Getting close to art

On Tuesday, International Museum Day, which this year coincides with Lag Ba’omer, the digital offerings ante will climb several notches.

MUSEUMS ONLINE  (photo credit: Courtesy)
(photo credit: Courtesy)
Over the past couple of months or so, we have become accustomed to experiencing and, hopefully, enjoying all sorts of things from afar. With museums, along with all other public institutions, off limits now, the only way we can get to see the treasured works of art and historic artifacts is via our computer screens.
On Tuesday, International Museum Day, which this year coincides with Lag Ba’omer, the digital offerings ante will climb several notches, as dozens of museums around the country open their virtual doors and allow the public gratis visual access to many of the items that have been patiently awaiting our viewing pleasure all these weeks.
The list of institutions on board for the web-based visits takes in most of the leading repositories of art and historical works, along with some museums you may not have gotten to in a while or, in fact, ever. And there is plenty of variety to be had. The Tel Aviv Museum of Art is in the mix, as are Madatech – the Israel National Museum of Science, Technology and Space in Haifa, the Herzliya Museum of Contemporary Art and the Haifa Museum conglomerate, as well as some that may, for most, be a little off the beaten track, such as the Ben-Gurion Desert Home down at Sde Boker, the Janco Dada Museum at Ein Hod and the Kfar Saba Museum.
The online agenda takes in guided tours, workshops, lectures and hands-on slots for culture consumers of all ages. As Nava Kessler puts it, the point of the exercise is to get as much out there to as many people as possible, lockdown constraints notwithstanding.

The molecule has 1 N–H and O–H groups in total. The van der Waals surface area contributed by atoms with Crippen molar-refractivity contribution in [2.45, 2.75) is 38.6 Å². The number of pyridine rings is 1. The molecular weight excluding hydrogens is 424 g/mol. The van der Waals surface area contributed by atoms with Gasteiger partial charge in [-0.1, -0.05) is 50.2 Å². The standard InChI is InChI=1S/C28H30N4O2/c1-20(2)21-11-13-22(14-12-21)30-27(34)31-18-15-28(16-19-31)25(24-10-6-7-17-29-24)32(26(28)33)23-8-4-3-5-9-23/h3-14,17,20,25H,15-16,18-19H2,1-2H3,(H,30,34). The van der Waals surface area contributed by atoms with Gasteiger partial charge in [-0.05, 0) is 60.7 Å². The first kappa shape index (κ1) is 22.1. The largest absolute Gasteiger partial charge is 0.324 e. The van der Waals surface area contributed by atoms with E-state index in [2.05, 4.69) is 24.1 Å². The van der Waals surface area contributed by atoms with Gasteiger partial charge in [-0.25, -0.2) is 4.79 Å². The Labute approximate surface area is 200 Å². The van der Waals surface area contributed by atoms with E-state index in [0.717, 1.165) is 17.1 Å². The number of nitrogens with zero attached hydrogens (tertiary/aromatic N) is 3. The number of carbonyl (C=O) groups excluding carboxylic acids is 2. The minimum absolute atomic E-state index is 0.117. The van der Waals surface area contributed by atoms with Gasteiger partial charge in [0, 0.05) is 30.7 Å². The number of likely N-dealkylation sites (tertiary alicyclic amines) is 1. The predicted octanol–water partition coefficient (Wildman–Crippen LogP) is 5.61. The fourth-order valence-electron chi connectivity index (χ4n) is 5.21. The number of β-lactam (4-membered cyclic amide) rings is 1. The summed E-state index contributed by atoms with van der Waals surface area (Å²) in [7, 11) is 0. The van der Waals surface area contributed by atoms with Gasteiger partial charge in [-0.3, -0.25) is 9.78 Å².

“We are uploading online content – guided tours, lectures and all sorts of workshops,” she says, adding that, in fact, the remote program will actually give us a more in-depth handle on works of art than we could manage by being in front of the exhibit in person. “There will, for example, be a workshop on a particular topic and, inspired by the exhibition in question, the workshop participants create their own work of art.” It is a process of deconstruction and recreation. “They will see a painting, or a sculpture, and get to understand it really well by addressing it in a practical manner. That is something children really enjoy.”
Kessler should know. She serves as chairwoman of the Association of Museums and ICOM (International Council of Museums) Israel, and was previously director of the Rishon Lezion Museum.
“Online access allows you to get up really close to works of art, and also to go to places which you would not normally see,” she continues. “Each museum has its own content, but you may also be able to see the inside of storerooms. That has also come up as an idea. You may also be able to meet artwork restorers, and that sort of thing. There are a lot of advantages to using technological platforms.”
KESSLER IS also hopeful that Tuesday’s event will help to keep museums within our cultural radar scope, so that when we finally get back to normalcy, we will flood back to institutions up and down the country. And it wouldn’t be a moment too soon.
“Museums are in a really difficult situation right now,” she stresses. “Museums are constantly in touch with the Ministry of Culture. In fact, museums will reopen soon, but under the constraints set by the ministry. The ministry guidelines will set the distance people have to keep from each other inside. But we deal a lot with groups. In shopping malls, they decide that each person needs a radius of 15 meters. If the same is applied to the museums, that will be very difficult to implement.”
Even so, Kessler feels that the current restrictions on corporeal movement may serve to push museums further along the digital continuum. “Cellphones are already in use in all museums. You can use your phone to get more information about works of art, or to get a personal guided tour. The pandemic is boosting that approach, although all that requires a lot of financial investment. All the museums are very unsure about what is going to happen.”
There is, Kessler says, no substitute for seeing works of art with your own eyes, and sharing a cultural experience with other people. “Cultural capital is a very important element of social resilience. Museums have an important role to play in that.”
For now, at least, there are treasures and wonders to behold on Tuesday across the country. Hopefully, when all this is over, the museums will be able to get back on an even financial keel and we will all start streaming through the turnstiles once again.
For more information: and museum websites.